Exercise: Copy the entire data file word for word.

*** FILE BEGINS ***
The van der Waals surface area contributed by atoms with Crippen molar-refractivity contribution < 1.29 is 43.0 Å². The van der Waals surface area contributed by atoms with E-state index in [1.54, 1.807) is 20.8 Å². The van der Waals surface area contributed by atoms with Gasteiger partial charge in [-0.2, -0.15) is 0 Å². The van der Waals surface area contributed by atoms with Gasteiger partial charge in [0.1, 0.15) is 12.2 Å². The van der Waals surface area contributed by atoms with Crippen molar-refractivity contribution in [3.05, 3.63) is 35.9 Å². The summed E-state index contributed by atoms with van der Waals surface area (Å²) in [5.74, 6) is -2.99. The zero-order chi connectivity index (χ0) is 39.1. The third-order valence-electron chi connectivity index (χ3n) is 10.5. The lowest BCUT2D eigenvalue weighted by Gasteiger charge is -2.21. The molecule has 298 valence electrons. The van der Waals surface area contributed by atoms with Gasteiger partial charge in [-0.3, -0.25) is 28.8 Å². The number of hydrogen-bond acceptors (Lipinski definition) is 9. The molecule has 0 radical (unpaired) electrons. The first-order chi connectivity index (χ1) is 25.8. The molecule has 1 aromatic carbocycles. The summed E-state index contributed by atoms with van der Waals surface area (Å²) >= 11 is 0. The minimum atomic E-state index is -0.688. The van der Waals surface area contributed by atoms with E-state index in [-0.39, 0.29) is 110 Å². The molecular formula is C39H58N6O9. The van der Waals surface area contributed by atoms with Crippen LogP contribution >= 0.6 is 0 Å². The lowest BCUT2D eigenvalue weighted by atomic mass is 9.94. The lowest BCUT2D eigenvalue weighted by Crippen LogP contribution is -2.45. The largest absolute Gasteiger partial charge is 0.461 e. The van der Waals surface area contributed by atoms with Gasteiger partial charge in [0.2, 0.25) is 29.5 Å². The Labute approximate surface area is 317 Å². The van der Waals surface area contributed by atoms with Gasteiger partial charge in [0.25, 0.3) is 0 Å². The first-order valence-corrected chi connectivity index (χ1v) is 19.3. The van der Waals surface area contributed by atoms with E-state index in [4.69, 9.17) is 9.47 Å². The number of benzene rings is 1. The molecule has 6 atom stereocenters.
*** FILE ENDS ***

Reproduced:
The van der Waals surface area contributed by atoms with Crippen molar-refractivity contribution < 1.29 is 43.0 Å². The van der Waals surface area contributed by atoms with E-state index in [1.54, 1.807) is 20.8 Å². The van der Waals surface area contributed by atoms with Gasteiger partial charge in [-0.2, -0.15) is 0 Å². The van der Waals surface area contributed by atoms with Gasteiger partial charge in [0.1, 0.15) is 12.2 Å². The van der Waals surface area contributed by atoms with Crippen molar-refractivity contribution in [3.05, 3.63) is 35.9 Å². The summed E-state index contributed by atoms with van der Waals surface area (Å²) in [5.74, 6) is -2.99. The zero-order chi connectivity index (χ0) is 39.1. The third-order valence-electron chi connectivity index (χ3n) is 10.5. The lowest BCUT2D eigenvalue weighted by Gasteiger charge is -2.21. The molecule has 298 valence electrons. The van der Waals surface area contributed by atoms with Gasteiger partial charge in [-0.3, -0.25) is 28.8 Å². The number of hydrogen-bond acceptors (Lipinski definition) is 9. The molecule has 0 radical (unpaired) electrons. The first-order chi connectivity index (χ1) is 25.8. The molecule has 1 aromatic carbocycles. The summed E-state index contributed by atoms with van der Waals surface area (Å²) >= 11 is 0. The minimum atomic E-state index is -0.688. The van der Waals surface area contributed by atoms with E-state index in [-0.39, 0.29) is 110 Å². The molecular formula is C39H58N6O9. The van der Waals surface area contributed by atoms with Crippen LogP contribution >= 0.6 is 0 Å². The lowest BCUT2D eigenvalue weighted by atomic mass is 9.94. The lowest BCUT2D eigenvalue weighted by Crippen LogP contribution is -2.45. The largest absolute Gasteiger partial charge is 0.461 e. The van der Waals surface area contributed by atoms with Gasteiger partial charge in [0.2, 0.25) is 29.5 Å². The Labute approximate surface area is 317 Å². The van der Waals surface area contributed by atoms with Gasteiger partial charge in [0.25, 0.3) is 0 Å². The first-order valence-corrected chi connectivity index (χ1v) is 19.3. The van der Waals surface area contributed by atoms with E-state index in [4.69, 9.17) is 9.47 Å². The number of benzene rings is 1. The molecule has 6 atom stereocenters.